"As a result of the discussions and accusations raised over the last several months, I feel that we need a more formal way of documenting some of the critical issues that confront our students. I recommend that the guidance counselors, in conjunction with administration, develop a confidential reporting system to record any reports of a target behavior (possible drugs or alcohol use, allegation of sexual harassment, eating disorders, school phobia/anxiety disorders, etc.) This information could then be tracked and monitored more carefully, with any possible trends or patterns more easily identified. This confidential information could also be reported in some form to the community to help build awareness and sensitivity to the many issues confronting Carlisle students. This system for documentation would not be in place of reporting allegations of sexual harassment to the Title IX officer, but would be an additional method for gathering information about the needs and concerns of students."
Parent Sandy Savage asked Stapp whether she had included the stories of the four high school girls, including her daughter, in the January 2000 Title IX investigation of the incident in 1984. Stapp replied that the cases of the four girls were beyond this particular incident and that their information had been reported in another setting. "Their information was not new information." In a telephone interview, Stapp said that while she did not investigate those complaints, she took into consideration the letters which were written by three former female students (including Savage's daughter) to the Mosquito (December 3, 1999) about their complaints regarding the teacher's behavior. However, she also considered letters of support from students.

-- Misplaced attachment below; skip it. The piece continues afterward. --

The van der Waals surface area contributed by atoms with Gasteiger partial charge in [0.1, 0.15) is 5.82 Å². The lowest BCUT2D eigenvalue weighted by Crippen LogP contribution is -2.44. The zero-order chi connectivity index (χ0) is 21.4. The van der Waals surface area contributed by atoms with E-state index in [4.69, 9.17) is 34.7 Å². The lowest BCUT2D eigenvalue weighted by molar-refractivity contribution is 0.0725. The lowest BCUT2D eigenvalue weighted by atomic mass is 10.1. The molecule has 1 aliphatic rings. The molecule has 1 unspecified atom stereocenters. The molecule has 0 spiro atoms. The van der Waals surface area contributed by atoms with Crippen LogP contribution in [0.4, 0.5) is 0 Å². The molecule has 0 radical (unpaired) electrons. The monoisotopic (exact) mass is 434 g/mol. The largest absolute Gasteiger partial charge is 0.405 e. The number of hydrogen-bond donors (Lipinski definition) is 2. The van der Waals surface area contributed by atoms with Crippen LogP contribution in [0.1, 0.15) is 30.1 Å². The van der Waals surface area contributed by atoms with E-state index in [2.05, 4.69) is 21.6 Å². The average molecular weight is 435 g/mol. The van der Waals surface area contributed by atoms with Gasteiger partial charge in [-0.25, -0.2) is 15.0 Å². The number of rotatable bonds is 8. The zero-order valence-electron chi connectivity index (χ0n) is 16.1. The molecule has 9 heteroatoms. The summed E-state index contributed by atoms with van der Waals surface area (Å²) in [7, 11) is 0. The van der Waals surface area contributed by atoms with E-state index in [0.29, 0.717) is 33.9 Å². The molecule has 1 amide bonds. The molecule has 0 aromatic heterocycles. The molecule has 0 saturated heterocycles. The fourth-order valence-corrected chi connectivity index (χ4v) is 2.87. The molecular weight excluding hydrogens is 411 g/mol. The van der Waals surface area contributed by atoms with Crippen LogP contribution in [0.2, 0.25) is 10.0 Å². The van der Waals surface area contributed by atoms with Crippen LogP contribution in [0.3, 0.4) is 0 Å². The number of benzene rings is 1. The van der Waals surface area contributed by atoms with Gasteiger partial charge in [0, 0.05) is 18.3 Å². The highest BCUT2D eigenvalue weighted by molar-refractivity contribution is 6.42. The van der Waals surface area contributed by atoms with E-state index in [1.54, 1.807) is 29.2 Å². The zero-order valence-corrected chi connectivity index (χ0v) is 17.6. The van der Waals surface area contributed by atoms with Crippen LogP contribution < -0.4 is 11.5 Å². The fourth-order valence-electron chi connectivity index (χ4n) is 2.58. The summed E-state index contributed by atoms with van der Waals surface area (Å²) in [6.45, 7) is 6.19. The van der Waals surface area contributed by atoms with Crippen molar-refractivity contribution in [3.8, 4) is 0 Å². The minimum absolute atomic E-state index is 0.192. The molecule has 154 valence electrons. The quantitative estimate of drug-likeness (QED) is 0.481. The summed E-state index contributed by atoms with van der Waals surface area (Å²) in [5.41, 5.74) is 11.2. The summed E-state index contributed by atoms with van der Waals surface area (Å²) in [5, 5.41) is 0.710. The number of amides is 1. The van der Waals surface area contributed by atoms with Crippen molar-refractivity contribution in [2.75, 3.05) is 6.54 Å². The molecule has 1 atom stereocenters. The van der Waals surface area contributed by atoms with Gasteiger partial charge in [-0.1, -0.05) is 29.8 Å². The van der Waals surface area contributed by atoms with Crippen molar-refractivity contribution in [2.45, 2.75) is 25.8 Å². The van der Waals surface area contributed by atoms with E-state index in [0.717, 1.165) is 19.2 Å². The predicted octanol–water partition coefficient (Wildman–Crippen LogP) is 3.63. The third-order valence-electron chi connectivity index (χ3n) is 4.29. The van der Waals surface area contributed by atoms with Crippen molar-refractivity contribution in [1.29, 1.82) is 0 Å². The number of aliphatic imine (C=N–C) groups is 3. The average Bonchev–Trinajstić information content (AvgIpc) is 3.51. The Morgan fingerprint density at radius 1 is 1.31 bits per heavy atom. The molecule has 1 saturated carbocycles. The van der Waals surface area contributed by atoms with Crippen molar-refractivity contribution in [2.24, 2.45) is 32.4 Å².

When Savage asked whether the school had recently been involved in any more complaints, Stapp replied, "I am not aware of any. I have not received any formal complaints." In a telephone interview, Stapp clarified that the 1984 complaint is the only formal complaint against Mr. Bober which she has received. Asked about one other letter from the parent of a former student, Stapp replied that the letter had not been received prior to this investigation and information about how to file a formal complaint was forwarded.
At the meeting, Savage commented, "I am trying to understand what information the community has access to." She then asked about the location of the school committee minutes which are supposed to be made available to the public. Secretary to the superintendent Peg Lynch said, "I send copies of the minutes to Gleason Library. I do not know how they file them or how they are keeping them. The minutes are also posted in the school." The CSC minutes through January 18 are on file at Gleason Library and will be on file from now on at the Town Hall.
© 2000 The Carlisle Mosquito